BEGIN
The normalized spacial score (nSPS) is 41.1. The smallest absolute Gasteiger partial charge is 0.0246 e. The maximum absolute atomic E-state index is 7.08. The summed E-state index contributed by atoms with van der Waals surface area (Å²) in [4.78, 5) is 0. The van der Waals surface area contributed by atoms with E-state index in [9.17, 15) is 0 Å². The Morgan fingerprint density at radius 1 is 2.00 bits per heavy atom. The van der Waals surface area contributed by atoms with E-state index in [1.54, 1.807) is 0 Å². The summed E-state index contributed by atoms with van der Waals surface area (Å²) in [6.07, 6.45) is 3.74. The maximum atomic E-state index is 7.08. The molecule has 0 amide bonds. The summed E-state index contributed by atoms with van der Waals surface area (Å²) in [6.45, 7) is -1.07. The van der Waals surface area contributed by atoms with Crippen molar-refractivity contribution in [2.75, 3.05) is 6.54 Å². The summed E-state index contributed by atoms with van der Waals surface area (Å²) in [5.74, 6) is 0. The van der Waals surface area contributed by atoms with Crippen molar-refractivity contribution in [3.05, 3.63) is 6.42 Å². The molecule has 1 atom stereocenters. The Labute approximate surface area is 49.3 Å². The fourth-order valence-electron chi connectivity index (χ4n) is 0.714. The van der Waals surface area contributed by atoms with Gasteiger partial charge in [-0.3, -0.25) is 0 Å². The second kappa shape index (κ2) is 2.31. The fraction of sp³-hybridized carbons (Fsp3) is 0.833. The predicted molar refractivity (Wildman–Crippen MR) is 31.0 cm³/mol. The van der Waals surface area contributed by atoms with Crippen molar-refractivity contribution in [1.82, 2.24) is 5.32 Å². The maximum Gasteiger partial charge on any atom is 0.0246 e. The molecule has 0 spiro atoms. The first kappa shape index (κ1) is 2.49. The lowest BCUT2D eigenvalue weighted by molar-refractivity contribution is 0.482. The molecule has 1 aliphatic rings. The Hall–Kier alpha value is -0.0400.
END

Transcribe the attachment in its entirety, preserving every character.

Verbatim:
The normalized spacial score (nSPS) is 41.1. The smallest absolute Gasteiger partial charge is 0.0246 e. The maximum absolute atomic E-state index is 7.08. The summed E-state index contributed by atoms with van der Waals surface area (Å²) in [4.78, 5) is 0. The van der Waals surface area contributed by atoms with E-state index in [9.17, 15) is 0 Å². The Morgan fingerprint density at radius 1 is 2.00 bits per heavy atom. The van der Waals surface area contributed by atoms with E-state index in [1.54, 1.807) is 0 Å². The summed E-state index contributed by atoms with van der Waals surface area (Å²) in [6.07, 6.45) is 3.74. The maximum atomic E-state index is 7.08. The molecule has 0 amide bonds. The summed E-state index contributed by atoms with van der Waals surface area (Å²) in [6.45, 7) is -1.07. The van der Waals surface area contributed by atoms with Crippen molar-refractivity contribution in [2.75, 3.05) is 6.54 Å². The summed E-state index contributed by atoms with van der Waals surface area (Å²) in [5.74, 6) is 0. The van der Waals surface area contributed by atoms with Crippen molar-refractivity contribution in [3.05, 3.63) is 6.42 Å². The molecule has 1 atom stereocenters. The Labute approximate surface area is 49.3 Å². The fourth-order valence-electron chi connectivity index (χ4n) is 0.714. The van der Waals surface area contributed by atoms with Gasteiger partial charge in [-0.3, -0.25) is 0 Å². The second kappa shape index (κ2) is 2.31. The fraction of sp³-hybridized carbons (Fsp3) is 0.833. The predicted molar refractivity (Wildman–Crippen MR) is 31.0 cm³/mol. The van der Waals surface area contributed by atoms with Crippen molar-refractivity contribution in [1.82, 2.24) is 5.32 Å². The maximum Gasteiger partial charge on any atom is 0.0246 e. The molecule has 0 spiro atoms. The first kappa shape index (κ1) is 2.49. The lowest BCUT2D eigenvalue weighted by molar-refractivity contribution is 0.482. The molecule has 1 aliphatic rings. The Hall–Kier alpha value is -0.0400.